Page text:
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How Has the Gambling Industry Fared in 2020?

Gambling is one of the oldest pastimes known to mankind, with evidence pointing to the fact that the activity was heavily regulated within both the Roman Empire and Ancient China. However, gambling has come a long way since then. In recent years, it has gone from strength to strength, often accelerating far faster than the rest of the economy.

This was especially noticeable during the 2008-09 financial crash, when gambling stayed strong despite the fact that almost all other industries were floundering. With coronavirus causing a similar economic crisis in 2020, has the gambling sector managed to repeat the trick again?

Initial stagnation

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The introduction of lockdown measures in Britain at the end of March hit all kinds of sectors hard, but especially those which rely on brick-and-mortar stores for their businesses. Hospitality, retail and fitness were among those to feel the snap most keenly – but the gambling industry also suffered.

Given that retail gambling venues contribute 50% of the overall market in the UK (excluding the revenue generated by lotteries), it’s unsurprising that activity fell away. Online gambling did not, as might have been expected, initially compensate for this loss, with only 0.4% of surveyed adults saying they had started gambling during the month of May.

A similar trend was witnessed across the rest of the world. The USA suffered more than most, given that online gambling is largely illegal in the country and the American industry relies primarily on its glitzy gaming epicentres, such as Las Vegas and Reno. With land-based casinos forced to close their doors for much of the year, the sector took a nosedive in its turnover.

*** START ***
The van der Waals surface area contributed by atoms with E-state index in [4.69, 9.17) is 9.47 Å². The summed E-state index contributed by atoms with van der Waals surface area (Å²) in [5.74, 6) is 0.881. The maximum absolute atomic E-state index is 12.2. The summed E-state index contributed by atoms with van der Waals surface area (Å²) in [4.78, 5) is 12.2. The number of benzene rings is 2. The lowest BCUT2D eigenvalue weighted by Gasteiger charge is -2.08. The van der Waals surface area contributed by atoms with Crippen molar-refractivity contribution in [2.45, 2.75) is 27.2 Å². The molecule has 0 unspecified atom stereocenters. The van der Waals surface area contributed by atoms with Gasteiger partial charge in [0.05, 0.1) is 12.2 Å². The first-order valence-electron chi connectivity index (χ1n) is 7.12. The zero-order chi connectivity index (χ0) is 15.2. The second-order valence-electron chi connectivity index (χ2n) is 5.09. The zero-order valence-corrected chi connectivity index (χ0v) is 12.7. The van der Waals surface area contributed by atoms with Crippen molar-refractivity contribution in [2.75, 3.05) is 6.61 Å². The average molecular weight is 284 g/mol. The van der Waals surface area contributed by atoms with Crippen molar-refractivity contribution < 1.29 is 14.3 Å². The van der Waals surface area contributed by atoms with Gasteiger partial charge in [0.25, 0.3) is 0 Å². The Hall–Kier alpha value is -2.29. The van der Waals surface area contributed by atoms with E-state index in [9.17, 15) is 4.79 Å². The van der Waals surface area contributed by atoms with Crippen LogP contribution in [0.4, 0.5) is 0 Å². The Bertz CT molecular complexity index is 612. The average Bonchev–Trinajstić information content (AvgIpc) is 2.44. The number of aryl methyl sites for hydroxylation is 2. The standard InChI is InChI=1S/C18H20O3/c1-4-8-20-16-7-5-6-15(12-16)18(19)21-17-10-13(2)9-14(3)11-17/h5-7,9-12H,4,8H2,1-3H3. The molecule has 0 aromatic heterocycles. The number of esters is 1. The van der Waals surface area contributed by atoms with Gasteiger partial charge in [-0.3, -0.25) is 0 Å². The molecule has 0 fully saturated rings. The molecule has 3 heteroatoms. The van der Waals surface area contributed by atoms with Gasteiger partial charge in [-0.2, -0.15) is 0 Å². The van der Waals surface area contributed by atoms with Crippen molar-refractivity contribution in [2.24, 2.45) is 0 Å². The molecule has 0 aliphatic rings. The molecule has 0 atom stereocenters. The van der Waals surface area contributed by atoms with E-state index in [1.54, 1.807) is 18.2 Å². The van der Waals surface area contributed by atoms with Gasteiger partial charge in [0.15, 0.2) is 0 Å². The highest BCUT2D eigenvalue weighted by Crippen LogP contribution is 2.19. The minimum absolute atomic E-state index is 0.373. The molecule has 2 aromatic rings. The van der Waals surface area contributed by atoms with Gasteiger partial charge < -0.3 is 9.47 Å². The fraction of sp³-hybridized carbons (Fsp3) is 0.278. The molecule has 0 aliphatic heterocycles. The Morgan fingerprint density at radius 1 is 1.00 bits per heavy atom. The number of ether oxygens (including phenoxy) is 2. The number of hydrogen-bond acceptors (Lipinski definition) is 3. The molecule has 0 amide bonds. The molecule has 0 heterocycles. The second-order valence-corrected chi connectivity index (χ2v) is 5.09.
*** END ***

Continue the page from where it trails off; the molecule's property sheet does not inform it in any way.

Sport brings a lifeline

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However, the return of elite level sport gave the flagging industry a much-needed lifeline. Football is one of the most common sports upon which people lay bets and as such, its postponement during the earlier part of the year meant that levels of gambling (both online and offline) dropped quite significantly.

The Bundesliga in Germany was the first top-level league to return in mid-May. That event was marked by a 13% upturn in gambling across the UK, showing just how important sport is to the sector. By the time the Premier League returned in June, sports betting participation had bounced back to something resembling its normal levels.

Again, this resilience was experienced most noticeably in the countries where sports betting is not outlawed, including the UK, South Africa and the Philippines, among others. Major players in the industry such as the USA, China, India and much of South America have significant restrictions in place on this type of gambling.

iGaming on the increase globally

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While there might not have been a huge increase in online gamblers in the UK, that trend does not appear to have been replicated across the globe. Indeed, emerging markets in countries such as Germany, Poland, Sweden and throughout North America boosted iGaming’s economic profile at the end of 2019.